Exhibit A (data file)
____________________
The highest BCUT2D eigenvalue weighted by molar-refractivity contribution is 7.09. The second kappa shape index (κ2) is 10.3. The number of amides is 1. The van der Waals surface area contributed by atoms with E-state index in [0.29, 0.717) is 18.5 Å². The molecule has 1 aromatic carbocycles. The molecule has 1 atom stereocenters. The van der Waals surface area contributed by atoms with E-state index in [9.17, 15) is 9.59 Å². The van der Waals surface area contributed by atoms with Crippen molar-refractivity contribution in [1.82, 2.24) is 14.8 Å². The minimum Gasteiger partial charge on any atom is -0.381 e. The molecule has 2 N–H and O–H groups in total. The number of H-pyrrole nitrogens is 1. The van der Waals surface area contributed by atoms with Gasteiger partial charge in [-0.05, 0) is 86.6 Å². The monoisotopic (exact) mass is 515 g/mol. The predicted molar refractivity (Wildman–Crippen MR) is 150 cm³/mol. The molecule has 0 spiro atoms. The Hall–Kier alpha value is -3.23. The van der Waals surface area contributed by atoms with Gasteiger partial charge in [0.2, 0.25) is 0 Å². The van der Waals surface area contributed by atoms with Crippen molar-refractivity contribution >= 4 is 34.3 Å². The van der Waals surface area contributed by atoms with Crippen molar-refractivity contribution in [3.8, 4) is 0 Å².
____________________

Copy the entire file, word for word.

The highest BCUT2D eigenvalue weighted by molar-refractivity contribution is 7.09. The second kappa shape index (κ2) is 10.3. The number of amides is 1. The van der Waals surface area contributed by atoms with E-state index in [0.29, 0.717) is 18.5 Å². The molecule has 1 aromatic carbocycles. The molecule has 1 atom stereocenters. The van der Waals surface area contributed by atoms with E-state index in [9.17, 15) is 9.59 Å². The van der Waals surface area contributed by atoms with Crippen molar-refractivity contribution in [1.82, 2.24) is 14.8 Å². The minimum Gasteiger partial charge on any atom is -0.381 e. The molecule has 2 N–H and O–H groups in total. The number of H-pyrrole nitrogens is 1. The van der Waals surface area contributed by atoms with Gasteiger partial charge in [-0.05, 0) is 86.6 Å². The monoisotopic (exact) mass is 515 g/mol. The predicted molar refractivity (Wildman–Crippen MR) is 150 cm³/mol. The molecule has 0 spiro atoms. The Hall–Kier alpha value is -3.23. The van der Waals surface area contributed by atoms with Gasteiger partial charge in [0.2, 0.25) is 0 Å². The van der Waals surface area contributed by atoms with Crippen molar-refractivity contribution >= 4 is 34.3 Å². The van der Waals surface area contributed by atoms with Crippen molar-refractivity contribution in [3.8, 4) is 0 Å².